Welcome to Legal Tender Farm

Welcome to Legal Tender Farm

Thursday, April 26, 2012

Spray Paint Hand Cramp

Been spray painting my patio furniture.  Ack!  What a project...all those curlicues!

But worth the pain.

Most Excellent Dog House

Here's another one of nephew Jordan's projects.

A house for Harry.

Since we fenced the back yard last year, Harry can't get onto the back porch, which he liked to do when it rained.  All winter we've had his bed right by the front door, which I really didn't like.  Who wants a huge, dirty, stinky, dog bed right by their front door?  And when the wind blows just right, he gets wet anyway.  We thought he needed a place to go during inclement weather and not have him banished out to the barn or mower shed.

So, now he has approximately 64 cubic feet, 16 square feet of cedar sided, tin roofed living space.

A flap in the front and back lift up for ventilation.  The inner walls are particle board wrapped in Tyvec.  The floor is a pallet, which is nice because Tom can use the hay fork on his tractor to move the house.  For the roof, he used tin left over from other projects.

What is really cool about this house is the siding.  Tom had to cut down a big cedar tree a couple of years ago and it was left out in the field all this time.  We have a friend that has built himself a saw mill, so Jordan took the tree over to our friend's place and they milled it into planks.  Jordan used those planks as siding for the house.

I painted the house with a clear polyurethane sealer to help preserve the wood.

Saturday, April 14, 2012

In Over My Head

That's what I told the vet when I took Pony for her appointment for shots, coggins test, and to check her cough.  He just laughed.

I've had horses before and they were a breeze to take care of.  So, how hard could it be to take care of a tiny little miniature?  Turns out, it can be pretty stinkin' hard.

First of all, she came to us as fat as a butterball and within two weeks, she was on the verge of foundering, so says the farrier.  "Don't feed her any grain, just let her eat the grass, she's too fat."  he says.  I was only giving her a handful of sweetfeed a day anyway, but I cut out the sweetfeed entirely.  Still she munched, still she got fat, then she started limping and was reluctant to get up and walk on her sore feet.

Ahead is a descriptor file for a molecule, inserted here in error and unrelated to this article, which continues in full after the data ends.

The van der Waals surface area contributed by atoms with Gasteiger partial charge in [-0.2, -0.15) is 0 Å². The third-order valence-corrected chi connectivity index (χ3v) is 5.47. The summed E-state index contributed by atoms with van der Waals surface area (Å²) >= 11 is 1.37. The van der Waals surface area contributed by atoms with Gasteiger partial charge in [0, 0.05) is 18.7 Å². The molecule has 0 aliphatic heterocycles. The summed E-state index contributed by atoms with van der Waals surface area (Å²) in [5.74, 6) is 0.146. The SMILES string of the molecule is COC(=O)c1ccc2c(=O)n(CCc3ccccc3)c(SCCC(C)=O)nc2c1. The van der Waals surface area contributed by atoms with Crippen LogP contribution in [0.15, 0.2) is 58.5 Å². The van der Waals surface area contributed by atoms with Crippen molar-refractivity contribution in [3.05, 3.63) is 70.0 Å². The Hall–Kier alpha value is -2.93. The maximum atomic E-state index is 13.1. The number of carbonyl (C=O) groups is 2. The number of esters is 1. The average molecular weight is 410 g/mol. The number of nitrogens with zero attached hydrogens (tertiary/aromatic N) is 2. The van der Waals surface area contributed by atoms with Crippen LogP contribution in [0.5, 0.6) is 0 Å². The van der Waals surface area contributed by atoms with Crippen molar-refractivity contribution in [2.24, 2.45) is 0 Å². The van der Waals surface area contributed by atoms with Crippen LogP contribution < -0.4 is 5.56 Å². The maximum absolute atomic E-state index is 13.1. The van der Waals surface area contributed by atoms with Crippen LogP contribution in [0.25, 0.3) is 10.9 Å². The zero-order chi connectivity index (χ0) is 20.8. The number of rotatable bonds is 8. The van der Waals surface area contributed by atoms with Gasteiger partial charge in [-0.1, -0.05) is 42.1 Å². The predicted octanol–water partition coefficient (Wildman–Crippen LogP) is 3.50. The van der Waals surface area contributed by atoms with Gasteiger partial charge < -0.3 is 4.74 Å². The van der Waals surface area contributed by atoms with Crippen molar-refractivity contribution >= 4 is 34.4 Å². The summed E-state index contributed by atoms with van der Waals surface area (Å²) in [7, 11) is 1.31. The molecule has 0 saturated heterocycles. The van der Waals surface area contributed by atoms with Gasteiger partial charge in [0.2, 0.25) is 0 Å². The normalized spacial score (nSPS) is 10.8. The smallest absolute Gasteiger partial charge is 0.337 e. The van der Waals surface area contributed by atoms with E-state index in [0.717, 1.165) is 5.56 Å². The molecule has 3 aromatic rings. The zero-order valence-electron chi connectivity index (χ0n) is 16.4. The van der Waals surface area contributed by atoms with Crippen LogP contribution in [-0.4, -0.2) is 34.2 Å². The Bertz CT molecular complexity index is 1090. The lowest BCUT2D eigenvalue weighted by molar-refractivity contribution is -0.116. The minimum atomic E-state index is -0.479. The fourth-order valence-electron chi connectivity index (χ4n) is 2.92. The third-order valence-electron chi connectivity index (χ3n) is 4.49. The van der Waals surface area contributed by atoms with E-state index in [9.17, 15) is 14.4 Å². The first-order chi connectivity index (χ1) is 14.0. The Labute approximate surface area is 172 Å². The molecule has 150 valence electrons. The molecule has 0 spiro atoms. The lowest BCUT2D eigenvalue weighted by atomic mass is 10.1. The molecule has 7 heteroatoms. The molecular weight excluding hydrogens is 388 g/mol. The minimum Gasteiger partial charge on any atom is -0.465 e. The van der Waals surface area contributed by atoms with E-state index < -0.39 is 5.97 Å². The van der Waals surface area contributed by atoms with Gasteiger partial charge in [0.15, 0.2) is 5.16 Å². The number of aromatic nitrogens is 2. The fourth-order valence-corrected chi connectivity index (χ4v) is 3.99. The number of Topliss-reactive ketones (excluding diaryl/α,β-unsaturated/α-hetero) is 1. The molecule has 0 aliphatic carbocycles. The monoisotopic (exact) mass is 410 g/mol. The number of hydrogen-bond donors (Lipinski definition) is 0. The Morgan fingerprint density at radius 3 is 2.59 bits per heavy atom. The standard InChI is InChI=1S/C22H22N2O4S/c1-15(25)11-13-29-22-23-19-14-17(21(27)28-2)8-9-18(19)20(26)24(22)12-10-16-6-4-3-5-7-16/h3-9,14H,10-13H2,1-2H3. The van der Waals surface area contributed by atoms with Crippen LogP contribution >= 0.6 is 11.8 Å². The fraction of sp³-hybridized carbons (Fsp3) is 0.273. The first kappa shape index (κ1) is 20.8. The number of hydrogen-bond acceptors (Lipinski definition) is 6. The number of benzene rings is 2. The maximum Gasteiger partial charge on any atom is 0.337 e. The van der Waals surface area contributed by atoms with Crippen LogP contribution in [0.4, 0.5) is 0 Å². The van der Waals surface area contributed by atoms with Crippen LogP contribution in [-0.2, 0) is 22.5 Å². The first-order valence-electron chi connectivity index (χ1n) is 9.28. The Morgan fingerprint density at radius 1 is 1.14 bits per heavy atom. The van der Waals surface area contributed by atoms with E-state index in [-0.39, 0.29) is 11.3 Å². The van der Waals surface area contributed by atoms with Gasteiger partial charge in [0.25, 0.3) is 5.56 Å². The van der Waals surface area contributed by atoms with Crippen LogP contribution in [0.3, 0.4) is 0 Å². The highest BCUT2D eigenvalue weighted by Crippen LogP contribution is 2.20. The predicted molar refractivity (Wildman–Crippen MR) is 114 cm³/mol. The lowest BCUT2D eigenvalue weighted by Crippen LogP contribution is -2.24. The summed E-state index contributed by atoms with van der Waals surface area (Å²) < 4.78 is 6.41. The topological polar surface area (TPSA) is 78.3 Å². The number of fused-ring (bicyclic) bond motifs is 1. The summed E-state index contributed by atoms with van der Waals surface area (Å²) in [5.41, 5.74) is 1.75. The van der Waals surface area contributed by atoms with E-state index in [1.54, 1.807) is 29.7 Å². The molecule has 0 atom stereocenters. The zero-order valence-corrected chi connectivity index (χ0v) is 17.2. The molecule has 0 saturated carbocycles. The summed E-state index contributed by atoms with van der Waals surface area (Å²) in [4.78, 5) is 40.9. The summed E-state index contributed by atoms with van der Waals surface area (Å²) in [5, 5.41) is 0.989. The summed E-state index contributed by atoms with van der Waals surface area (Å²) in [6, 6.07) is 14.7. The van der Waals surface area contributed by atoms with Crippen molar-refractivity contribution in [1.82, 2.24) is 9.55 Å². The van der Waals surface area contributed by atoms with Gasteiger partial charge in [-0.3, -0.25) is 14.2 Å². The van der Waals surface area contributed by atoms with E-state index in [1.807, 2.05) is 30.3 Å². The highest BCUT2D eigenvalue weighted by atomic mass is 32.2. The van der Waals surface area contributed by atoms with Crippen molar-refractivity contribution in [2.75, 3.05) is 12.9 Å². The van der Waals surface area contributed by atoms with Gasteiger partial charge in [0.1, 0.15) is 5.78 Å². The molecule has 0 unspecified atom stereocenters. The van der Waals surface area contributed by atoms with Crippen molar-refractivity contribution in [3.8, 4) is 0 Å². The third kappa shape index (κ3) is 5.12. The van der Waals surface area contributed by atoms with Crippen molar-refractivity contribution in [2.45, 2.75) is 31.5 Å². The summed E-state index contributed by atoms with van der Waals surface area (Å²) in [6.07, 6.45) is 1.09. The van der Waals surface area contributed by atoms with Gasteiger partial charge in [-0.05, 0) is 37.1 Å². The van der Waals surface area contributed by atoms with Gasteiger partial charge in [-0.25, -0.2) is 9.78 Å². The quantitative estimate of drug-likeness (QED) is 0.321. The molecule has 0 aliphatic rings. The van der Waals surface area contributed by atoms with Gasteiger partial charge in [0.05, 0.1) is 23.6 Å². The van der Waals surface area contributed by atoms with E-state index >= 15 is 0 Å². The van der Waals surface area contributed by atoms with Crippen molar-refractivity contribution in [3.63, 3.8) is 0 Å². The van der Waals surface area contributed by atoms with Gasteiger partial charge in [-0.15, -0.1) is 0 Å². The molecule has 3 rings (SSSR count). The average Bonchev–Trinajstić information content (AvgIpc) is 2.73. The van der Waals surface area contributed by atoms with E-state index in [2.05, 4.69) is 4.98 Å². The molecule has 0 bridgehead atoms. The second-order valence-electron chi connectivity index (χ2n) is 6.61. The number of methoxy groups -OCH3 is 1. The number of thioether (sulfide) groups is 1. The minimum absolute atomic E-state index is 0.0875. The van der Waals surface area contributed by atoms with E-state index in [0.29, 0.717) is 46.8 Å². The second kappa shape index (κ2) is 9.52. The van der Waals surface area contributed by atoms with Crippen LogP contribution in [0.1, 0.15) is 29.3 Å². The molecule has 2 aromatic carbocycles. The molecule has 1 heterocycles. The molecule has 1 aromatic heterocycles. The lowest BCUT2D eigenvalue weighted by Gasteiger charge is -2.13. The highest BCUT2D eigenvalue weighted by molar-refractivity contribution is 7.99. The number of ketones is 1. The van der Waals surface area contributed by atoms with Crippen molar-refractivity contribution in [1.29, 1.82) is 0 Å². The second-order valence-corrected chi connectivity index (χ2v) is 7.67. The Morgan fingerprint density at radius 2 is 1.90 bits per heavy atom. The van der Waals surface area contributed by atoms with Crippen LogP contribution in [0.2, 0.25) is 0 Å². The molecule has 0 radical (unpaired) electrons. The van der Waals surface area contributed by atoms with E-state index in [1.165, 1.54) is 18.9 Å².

So, I called the vet.  He said, "She's eating too much lush grass and clover, take her out of the pasture and give her only dry hay."  So, into the barn she went.  In the stall, she paced round and round and stirred up all kinds of dust, then she started coughing.  So, I had Tom mow the pasture short and put her back outside.

She gained some of the weight back, but was not limping any more.  Now she was coughing.  I thought putting her back outside would clear up the cough.

OK, to the vet we go.  Vet told me she was, as I thought, coughing because of the dust and now her airways were irritated so he gave her some antibiotics and a bottle of medicine for me to give her a shot twice a day.  Then he said, "I'm not worried about her feet, I'm worried about her weight.  I see at least two horses a week foundering because this season our pastures are so lush that the horses are eating themselves sick.  Put her in a dry lot and give her only hay."  "I don't have a dry lot." I say.  Every inch of our pastures is lush green.